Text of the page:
Georgia Power, local electric cooperatives, Duke Energy, FPL: all are spending on solar power. However, Georgia and Florida remain behind New Jersey and Massachusetts in deployed solar megawatts. It’s an election year, and this should be an issue.
FPL is making a big show of solar power in Florida, but are it and sibling utilities actually moving ahead very fast? Jay Koziarz, miami.curbed.com, 30 July 2018, City vote clears path for retractable ‘solar halo’ atop Bayfront Amphitheater: The urban installation will be one of the largest of its kind in the country
Miami city commissioners have backed a move to construct a retractable, ring-like roof covered in solar panels atop the Klipsch Amphitheater at Bayfront Park. The officials waived the city’s competitive bidding requirements to fast-track the project—which they hope will be completed in 18 months and in time for Miami’s February 2020 date to host the Superbowl.
That’s nice, but Florida is still way behind in the Superbowl of solar power deployment.
Private entity Florida Power & Light plan to pay for the addition while Bayfront Park Management Trust would be on the hook for maintenance and operation costs. Revenue from power collected by the array will go directly to FPL, who will pay the city just $10 each year in license fees.
FPL also plans to build a large solar canopy next to the Amphitheater and a number of “solar trees” nearby. Combined, the installations will contain nearly 1,700 individual solar panels generating roughly 500 kilowatts of electrical energy.
Meanwhile Georgia is slightly ahead of Florida. Georgia Power, PR via Power Online, 26 July 2018, Georgia Power Seeks 100+ MW Of New Solar Distributed Generation: Competitive bidding process now open as part of continuing REDI program,
Atlanta, GA /PRNewswire/—Georgia Power is continuing to grow renewable energy in Georgia through the Renewable Energy Development Initiative (REDI), originally approved by the Georgia Public Service Commission (PSC) in 2016. The company is now accepting bids for new solar distributed generation (DG) projects through a Request for Proposal (RFP) for more than 100 megawatts (MW) as part of the REDI.
“We are committed to developing cost-effective renewable resources through a competitive bidding process that continues to evolve and improve based on our experience,” said Wilson Mallard, director of Renewable Development for Georgia Power. “Renewable energy is thriving in Georgia and we are excited to begin receiving, reviewing and selecting new projects that provide the most value to our customers.”
Georgia Power is soliciting eligible projects that will range from 1-kilowatt (kW) installations up to 3-MW solar farms. Interested parties are invited to review terms of the RFP and submit projects here by noon on August 15.
The company also encourages customers who do not participate in the REDI program to consider optional programs such as Georgia Power Community Solar and Simple Solar. Community Solar gives residential customers who subscribe the opportunity to earn a bill credit based on actual solar energy production at Georgia Power’s Community Solar facilities. The Simple Solar program is a solar renewable energy credit (REC) purchase program available to all customers that allows participants to claim solar benefits for either 50 percent or 100 percent of their energy usage.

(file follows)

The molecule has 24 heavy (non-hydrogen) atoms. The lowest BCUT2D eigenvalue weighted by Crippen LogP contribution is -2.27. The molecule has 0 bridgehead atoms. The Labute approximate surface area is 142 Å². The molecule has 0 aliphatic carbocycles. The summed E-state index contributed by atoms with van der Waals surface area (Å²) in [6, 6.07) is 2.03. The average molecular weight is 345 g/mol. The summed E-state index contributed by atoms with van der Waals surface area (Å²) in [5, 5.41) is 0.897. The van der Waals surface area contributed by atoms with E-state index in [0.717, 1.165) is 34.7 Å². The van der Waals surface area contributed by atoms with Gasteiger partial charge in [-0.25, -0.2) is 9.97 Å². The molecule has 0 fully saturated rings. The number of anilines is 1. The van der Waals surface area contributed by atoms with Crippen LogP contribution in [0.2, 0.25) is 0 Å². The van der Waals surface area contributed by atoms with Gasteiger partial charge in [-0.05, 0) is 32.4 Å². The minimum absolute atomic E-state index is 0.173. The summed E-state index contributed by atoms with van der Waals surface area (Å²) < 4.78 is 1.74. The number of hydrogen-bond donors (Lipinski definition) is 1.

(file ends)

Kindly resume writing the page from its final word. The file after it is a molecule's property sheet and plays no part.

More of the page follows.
Through programs and projects developed in coordination with the Georgia PSC, Georgia Power is committed to maintaining a diverse generation portfolio while providing all customers with renewable energy options. With 970 MW* of solar capacity currently online, the company continues to have the largest voluntary renewable portfolio in the nation. Through continued development of REDI, as well as other solar projects and programs, Georgia Power expects to add up to 1,600 MW* of additional renewable capacity by the end of 2021.
To learn more about Georgia Power’s various solar programs, as well as solar tools and resources for customers, visit www.GeorgiaPower.com/Solar.
* REC Disclaimer: Georgia Power purchases only the null energy output from some renewable generating facilities that have contracted to sell that energy to Georgia Power. Ownership of the associated RECs is specified in each respective power purchase agreement. The party that owns the RECs retains the right to use them.
100 megawatts sounds like a lot, even after Southern Company CEO Tom Fanning reminded everyone at the Stockholder Meeting in May that SO is not spending nearly as much on solar and wind this year as last. And 100 MW is only 10.3% of the 970 MW Georgia Power says it has online, so that’s not much of a growth rate. Plus Georgia and Florida lag behind New Jersey and Massachusetts in deployed solar power. Remember that next time you hear FPL claim Florida is too cloudy for solar power.
Speaking of FPL. Renewables Now, 26 July 2018, NextEra Energy books higher profits in Q2
FPL is currently building four solar parks of 74.5-MW each as part of a plan to add more than 3,200 MW of photovoltaic (PV) capacity in Florida over the coming years….
NextEra Energy Resources added 1,082 MW of renewable energy projects to its backlog during the past few months, including 300 MW of wind, 692 MW of solar and 90 MW of battery storage schemes. Its wind repowering backlog expanded by an additional 535 MW in Q2.
It’s good to see FPL finally moving ahead in solar power, but it will take more than that to catch up with cold northern states.
Duke Energy Florida (DEF)’s Ten-Year Site Plan, April 2018, 2018-2027, page 3-41, shows DEF is not terribly serious about solar power:
DEF’s current forecast, supporting the Base Expansion Plan includes over 700 MW of DEFowned solar PV to be under development over the next four years and over 1,000 MW over the 10 year planning horizon. As with all forecasts included here, the forecast relies heavily on the forward looking price for this technology, the value rendered by this technology, and considerations to other emerging and conventional cost-effective alternatives, including the use of emerging battery storage technology.